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"Too often we are so preoccupied with the destination, we forget the journey."
~ unknown

This entry focuses on the journey to our next destination.

We made our reservations at the Air Force Academy's Peregrine Pines Campground several weeks ago and despite recent modifications to our summer travel plans, this is one destination we wanted to keep.

Peregrine Pines is my favorite military campground of all the ones we've visited so far and the fourth time we've stayed here since discovering it last summer.

We've also discovered that this is a very popular campground when the weather is warm. It's difficult to just show up from May to September and expect to score a campsite unless you have a reservation. The occupancy rate is even higher this week than it was at the end of May when we were here for five days.

Our new home for a couple weeks

Our current reservation is for two weeks. We can stay for a total of 30 days in the summer, so we can add on a few more days if space is available. We may also come back again in the fall for a few days.

This entry describes our trip today from Silverton to Colorado Springs, a total of 309 miles with the camper in tow. There are other routes than the one I'll describe but I think this is the most scenic and about the most direct with an RV.

"Direct" is relative in a mountainous state like Colorado. The distance is much shorter as the crow flies.


We left Silverton at 7:50 AM. After the rain we had overnight the colors of the stores in town just seemed to pop . . .

. . . and low clouds still hung over the mountains as we followed US 550 north of town:


Much of the route we took today is drop-dead gorgeous as it courses through various mountain ranges. The 20+-mile section of US 550 through the San Juan Range between Silverton and Ouray, also known as the Million Dollar Highway, is the epitome of a scenic mountain road trip.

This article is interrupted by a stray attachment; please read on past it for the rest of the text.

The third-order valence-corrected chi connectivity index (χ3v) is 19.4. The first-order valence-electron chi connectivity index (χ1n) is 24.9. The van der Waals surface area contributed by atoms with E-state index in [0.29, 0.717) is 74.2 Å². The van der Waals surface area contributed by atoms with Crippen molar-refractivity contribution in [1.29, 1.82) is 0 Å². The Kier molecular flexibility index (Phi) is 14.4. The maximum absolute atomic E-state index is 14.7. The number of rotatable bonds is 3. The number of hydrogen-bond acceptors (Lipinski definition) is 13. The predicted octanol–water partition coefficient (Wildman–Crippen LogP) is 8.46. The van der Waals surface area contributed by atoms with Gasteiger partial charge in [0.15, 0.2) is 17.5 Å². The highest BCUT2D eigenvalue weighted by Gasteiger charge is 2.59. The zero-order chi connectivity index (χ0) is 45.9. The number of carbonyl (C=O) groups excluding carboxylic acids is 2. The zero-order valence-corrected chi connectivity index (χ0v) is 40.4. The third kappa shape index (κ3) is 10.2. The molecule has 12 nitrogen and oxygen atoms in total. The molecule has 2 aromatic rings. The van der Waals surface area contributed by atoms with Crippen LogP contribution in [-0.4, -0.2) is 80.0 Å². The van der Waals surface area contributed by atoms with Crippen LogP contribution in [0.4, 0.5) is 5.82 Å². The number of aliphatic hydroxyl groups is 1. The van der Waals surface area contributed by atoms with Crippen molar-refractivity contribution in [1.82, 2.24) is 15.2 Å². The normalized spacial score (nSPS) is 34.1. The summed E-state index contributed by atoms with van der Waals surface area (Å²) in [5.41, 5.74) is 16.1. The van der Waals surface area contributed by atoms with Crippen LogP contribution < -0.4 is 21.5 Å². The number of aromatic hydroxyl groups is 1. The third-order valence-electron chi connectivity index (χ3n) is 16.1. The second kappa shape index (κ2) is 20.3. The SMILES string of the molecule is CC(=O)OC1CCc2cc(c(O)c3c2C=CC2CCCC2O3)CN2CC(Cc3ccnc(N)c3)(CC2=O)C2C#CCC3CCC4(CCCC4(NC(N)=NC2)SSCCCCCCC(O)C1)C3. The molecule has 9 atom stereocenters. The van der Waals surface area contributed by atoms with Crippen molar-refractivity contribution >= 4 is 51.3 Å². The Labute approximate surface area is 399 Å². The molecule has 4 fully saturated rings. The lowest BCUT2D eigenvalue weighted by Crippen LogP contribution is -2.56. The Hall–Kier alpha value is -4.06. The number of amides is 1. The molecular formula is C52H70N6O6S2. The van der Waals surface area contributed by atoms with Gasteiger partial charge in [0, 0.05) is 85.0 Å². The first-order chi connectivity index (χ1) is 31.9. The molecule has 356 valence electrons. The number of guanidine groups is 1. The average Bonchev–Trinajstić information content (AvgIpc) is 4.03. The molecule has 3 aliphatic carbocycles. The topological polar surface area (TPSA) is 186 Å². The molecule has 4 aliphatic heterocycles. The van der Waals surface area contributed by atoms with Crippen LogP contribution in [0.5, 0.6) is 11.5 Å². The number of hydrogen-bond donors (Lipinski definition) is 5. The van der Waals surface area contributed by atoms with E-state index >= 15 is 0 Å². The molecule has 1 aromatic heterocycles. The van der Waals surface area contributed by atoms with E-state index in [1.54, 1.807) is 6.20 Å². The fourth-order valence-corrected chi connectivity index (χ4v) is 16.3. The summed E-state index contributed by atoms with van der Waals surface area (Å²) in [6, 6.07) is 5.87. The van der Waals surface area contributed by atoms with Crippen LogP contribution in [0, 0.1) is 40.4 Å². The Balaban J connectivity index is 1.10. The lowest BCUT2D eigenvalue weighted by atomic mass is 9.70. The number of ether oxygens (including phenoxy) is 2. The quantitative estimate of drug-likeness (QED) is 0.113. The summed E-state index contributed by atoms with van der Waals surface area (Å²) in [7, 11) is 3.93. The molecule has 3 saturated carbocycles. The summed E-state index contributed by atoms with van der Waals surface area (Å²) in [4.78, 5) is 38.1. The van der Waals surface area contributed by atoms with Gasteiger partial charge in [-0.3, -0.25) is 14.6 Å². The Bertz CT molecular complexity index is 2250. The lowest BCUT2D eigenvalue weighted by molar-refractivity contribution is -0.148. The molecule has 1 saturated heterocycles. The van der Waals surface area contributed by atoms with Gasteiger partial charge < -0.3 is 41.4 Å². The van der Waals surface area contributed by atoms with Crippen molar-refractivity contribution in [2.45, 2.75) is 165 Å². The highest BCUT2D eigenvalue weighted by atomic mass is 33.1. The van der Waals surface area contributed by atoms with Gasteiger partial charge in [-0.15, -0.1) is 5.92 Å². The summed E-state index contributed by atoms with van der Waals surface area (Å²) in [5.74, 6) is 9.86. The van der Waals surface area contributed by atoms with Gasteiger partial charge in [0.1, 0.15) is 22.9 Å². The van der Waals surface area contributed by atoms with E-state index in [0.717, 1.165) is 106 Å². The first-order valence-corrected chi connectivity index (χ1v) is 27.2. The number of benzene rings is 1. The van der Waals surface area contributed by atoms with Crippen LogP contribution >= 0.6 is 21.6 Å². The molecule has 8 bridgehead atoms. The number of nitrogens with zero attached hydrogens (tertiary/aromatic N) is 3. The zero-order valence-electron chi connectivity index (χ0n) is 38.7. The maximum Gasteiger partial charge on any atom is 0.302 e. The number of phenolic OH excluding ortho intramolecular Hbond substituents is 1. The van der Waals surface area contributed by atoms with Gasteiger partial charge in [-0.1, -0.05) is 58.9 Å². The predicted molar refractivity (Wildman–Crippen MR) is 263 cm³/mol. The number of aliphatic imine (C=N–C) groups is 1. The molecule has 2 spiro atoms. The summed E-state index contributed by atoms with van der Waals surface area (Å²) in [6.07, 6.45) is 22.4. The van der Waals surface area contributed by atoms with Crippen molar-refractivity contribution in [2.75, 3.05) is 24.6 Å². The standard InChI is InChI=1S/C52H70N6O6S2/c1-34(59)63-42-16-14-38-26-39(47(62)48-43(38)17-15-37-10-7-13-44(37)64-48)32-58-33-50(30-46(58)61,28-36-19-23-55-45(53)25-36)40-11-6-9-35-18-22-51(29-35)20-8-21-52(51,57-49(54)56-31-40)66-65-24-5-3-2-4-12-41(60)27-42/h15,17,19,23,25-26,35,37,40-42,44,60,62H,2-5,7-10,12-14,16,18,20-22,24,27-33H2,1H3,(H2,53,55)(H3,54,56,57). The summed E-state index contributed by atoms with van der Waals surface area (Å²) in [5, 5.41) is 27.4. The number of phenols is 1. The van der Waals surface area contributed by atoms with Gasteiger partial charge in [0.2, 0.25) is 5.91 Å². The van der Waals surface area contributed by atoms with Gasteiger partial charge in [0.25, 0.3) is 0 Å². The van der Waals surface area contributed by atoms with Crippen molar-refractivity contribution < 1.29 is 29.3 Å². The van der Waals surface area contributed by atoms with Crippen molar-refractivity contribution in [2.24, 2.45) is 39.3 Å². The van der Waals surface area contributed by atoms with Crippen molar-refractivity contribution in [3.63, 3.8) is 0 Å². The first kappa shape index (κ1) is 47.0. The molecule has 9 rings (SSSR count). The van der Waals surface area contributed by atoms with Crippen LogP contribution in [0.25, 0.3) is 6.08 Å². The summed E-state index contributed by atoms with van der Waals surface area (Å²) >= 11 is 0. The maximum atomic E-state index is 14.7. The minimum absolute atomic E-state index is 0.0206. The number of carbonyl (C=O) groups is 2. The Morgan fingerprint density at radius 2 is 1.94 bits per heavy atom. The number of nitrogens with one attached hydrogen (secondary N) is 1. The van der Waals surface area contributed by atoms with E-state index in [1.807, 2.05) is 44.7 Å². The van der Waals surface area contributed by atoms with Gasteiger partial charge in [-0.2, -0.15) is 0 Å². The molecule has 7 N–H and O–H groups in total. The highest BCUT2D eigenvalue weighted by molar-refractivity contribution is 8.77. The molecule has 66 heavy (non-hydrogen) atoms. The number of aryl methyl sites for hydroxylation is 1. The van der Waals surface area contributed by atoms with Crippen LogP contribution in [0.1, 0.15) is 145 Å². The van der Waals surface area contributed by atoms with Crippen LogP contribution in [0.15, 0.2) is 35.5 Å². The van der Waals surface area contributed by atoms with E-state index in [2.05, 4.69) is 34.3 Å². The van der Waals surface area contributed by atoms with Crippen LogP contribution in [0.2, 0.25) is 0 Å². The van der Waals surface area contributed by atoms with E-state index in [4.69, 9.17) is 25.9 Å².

I've written before about this narrow, winding road with its precipitous drops of several hundred feet -- and no guardrails:

The most dangerous miles, the ones I'm showing here, are closest to Ouray. The more southerly section of highway between Silverton and Red Mountain Pass (elev. 11,018 feet) is much easier for RVs -- and semis -- to negotiate.

I'm only paranoid in the passenger seat through the part shown in these photos when we're going south from Ouray to Silverton. That's when I'm on the side of the road next to the precipice, the side that has no guardrails and sometimes not even any shoulder:

No guardrail, no shoulder = no room for error!

Today we were going northbound from Silverton to Ouray, a much different story. Northbound traffic is infinitely safer. Now I was next to the sheer cliffs going up on the right, not vulnerable to the sheer cliffs going down on the left.

I enjoyed this section a lot more today!

A different angle on the construction where the mountainside caved in on the Million Dollar Highway

Bear Creek Tunnel near Ouray; the Hardrock course goes right over it.

From Ouray north to Montrose the highway descends gradually through farm and range lands. We stopped for a few minutes at the Subway in Montrose for Jim to get breakfast, then turned east on US 50.


This is a great road through very scenic territory, including the Black Canyon of the Gunnison National Park, Blue Mesa Reservoir (below), and the mountains surrounding Monarch Pass.


US 50 crosses the lake at least twice.

We saw numerous RVs on this section of highway. There are several campgrounds along the way.


As long as your motorhome or tow vehicle has decent power and adequate brakes, you can handle Monarch Pass (elev. 11,340 feet) in either direction. Going eastbound from Gunnison the elevation gains about 3,637 feet. Our concern was going down the other side where there is a 3,875-foot descent to Poncha Springs.

We found a good place to pull off busy US 50 in Gunnison at a large city park near the Western State College of Colorado to take a break:

I took these "windshield shots" as we went up and over Monarch Pass:



There is less snow on the Continental Divide in this area and the Collegiate Peaks north of Poncha Springs than there is in the San Juan Range near Silverton.

The clouds were very interesting today. It was mostly sunny on our trip and plenty hot at the lower elevations (90s F.). Much of the eastern two-thirds of the nation is still in a heat wave and setting high-temperature records.